The Diamond Age

ICONN, Media releases

Move aside bronze, iron, silicon

We’re moving into the Diamond Age according to Professor David Awschalom from the University of California.

He and his team have already built experimental diamond chips by punching atom-sized flaws into the diamond’s molecular structure.

The bling era of everyday computing may still be some years away but Awschalom says the glittering gems may soon replace standard silicon chips in computers, helping usher in an era of more secure communication and immensely more powerful computing.

“The idea is literally to jump ahead of silicon technology and move into the diamond age,” he said at ICONN in Sydney.

Using electromagnetic waves, they can manipulate individual electrons trapped within those flaws. Crucially, they can perform these manipulations within billionths of a second.

Researchers have long dreamed of making incredibly powerful quantum computers, which use the fundamental properties of matter to compute and store information.

Awschalom’s work brings that dream a lot closer to reality by providing engineers with a robust material for building new technologies. And now that it is possible to grow diamonds in reactors, they’re becoming cheap enough, too.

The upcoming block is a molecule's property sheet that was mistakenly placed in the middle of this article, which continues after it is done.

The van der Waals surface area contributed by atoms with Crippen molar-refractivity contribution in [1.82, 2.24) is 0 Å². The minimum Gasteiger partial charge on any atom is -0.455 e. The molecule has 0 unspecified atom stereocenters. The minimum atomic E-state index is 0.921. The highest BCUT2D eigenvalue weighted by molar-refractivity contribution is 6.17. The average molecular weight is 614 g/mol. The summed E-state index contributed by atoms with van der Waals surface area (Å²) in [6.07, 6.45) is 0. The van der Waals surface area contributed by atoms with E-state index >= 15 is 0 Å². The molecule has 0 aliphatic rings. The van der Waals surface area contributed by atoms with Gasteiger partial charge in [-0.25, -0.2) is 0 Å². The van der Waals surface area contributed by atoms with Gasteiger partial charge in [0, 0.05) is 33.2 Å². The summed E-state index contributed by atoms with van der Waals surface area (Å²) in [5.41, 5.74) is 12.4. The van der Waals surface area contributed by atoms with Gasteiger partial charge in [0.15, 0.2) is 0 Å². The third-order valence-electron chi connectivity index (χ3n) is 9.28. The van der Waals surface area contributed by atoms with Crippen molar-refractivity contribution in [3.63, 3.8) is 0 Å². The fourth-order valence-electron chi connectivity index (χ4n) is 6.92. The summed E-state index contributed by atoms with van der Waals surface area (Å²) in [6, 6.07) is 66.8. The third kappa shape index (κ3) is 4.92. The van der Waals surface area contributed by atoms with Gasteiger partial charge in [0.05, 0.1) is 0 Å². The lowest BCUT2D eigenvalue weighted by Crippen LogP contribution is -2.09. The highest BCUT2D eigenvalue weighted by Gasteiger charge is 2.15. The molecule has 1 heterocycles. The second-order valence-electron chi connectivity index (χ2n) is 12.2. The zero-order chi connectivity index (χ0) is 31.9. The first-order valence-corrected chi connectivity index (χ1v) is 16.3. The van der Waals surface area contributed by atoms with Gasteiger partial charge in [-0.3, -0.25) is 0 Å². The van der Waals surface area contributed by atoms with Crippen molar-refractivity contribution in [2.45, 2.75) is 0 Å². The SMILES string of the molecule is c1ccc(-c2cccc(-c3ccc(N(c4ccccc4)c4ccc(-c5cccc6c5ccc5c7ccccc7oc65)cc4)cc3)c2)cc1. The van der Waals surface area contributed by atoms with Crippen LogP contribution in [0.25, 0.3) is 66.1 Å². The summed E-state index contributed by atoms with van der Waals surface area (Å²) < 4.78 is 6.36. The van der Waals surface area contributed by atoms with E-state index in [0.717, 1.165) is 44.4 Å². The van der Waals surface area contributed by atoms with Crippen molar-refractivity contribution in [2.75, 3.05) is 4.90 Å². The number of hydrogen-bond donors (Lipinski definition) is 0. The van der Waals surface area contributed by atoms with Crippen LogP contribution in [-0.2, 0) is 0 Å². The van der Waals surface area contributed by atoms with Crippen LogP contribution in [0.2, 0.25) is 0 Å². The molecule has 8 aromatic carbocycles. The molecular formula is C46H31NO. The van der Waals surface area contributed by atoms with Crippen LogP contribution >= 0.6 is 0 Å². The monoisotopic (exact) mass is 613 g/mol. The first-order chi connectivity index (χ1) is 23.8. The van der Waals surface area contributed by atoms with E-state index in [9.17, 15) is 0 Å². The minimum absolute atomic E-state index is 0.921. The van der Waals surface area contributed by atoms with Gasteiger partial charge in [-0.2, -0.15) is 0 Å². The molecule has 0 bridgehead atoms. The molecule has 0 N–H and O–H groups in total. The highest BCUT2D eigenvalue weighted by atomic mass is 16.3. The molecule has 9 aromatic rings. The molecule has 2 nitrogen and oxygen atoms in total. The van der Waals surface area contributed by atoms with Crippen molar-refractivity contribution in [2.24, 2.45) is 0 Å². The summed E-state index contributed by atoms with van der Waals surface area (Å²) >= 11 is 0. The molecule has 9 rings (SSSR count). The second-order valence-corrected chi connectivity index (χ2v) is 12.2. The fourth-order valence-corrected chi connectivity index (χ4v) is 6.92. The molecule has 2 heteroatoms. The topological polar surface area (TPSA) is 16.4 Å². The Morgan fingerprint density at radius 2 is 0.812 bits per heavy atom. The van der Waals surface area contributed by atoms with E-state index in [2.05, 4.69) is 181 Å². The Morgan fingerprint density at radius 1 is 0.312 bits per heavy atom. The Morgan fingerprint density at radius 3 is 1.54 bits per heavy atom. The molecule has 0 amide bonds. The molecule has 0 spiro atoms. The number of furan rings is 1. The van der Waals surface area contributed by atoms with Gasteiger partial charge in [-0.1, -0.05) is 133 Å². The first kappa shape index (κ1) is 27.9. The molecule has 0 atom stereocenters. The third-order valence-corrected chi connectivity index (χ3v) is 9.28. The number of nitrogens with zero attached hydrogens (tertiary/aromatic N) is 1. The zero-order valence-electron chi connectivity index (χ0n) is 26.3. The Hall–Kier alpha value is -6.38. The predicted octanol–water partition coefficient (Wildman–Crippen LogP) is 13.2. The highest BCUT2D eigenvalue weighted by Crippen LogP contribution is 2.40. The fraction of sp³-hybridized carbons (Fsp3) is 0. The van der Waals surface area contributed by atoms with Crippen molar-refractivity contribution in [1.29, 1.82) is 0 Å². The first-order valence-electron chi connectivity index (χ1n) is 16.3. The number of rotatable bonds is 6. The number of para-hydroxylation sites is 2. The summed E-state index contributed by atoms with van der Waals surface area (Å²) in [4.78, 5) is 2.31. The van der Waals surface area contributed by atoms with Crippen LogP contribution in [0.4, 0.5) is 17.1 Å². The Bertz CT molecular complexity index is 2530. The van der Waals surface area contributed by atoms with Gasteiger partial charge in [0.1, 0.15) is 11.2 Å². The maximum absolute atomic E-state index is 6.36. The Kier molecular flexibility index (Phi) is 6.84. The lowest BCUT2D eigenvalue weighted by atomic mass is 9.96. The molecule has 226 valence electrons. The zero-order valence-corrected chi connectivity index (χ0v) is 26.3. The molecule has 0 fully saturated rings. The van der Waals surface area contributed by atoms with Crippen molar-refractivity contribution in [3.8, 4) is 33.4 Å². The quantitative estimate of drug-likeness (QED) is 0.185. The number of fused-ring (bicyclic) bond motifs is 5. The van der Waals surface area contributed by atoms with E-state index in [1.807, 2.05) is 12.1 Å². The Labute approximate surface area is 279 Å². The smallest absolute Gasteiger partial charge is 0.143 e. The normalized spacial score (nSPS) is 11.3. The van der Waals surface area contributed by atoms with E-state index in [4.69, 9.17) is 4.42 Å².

“There are no obvious scientific show-stoppers,” he says. “It works, it’s fast, it’s efficient, and it works at room temperature. I think this will help accelerate the movement of quantum technology from the scientific communities to the world of real-life technology, because these schemes can exploit modern nanofabrication techniques.”

Diamonds are attractive materials for use in real-life quantum computers, or for secure communication based on pulses of light, because their atomic structure locks electrons into place incredibly firmly while allowing them to be manipulated.

The atoms in the diamond chips could also be used to store data, he adds. Each individual atom could store perhaps a million data elements, making memory storage a billion times more dense than is currently possible.

“If we’d have thought about doing this five or six years ago, it would have been extremely challenging with other materials,” Awschalom says. “Nature has been very kind to us.”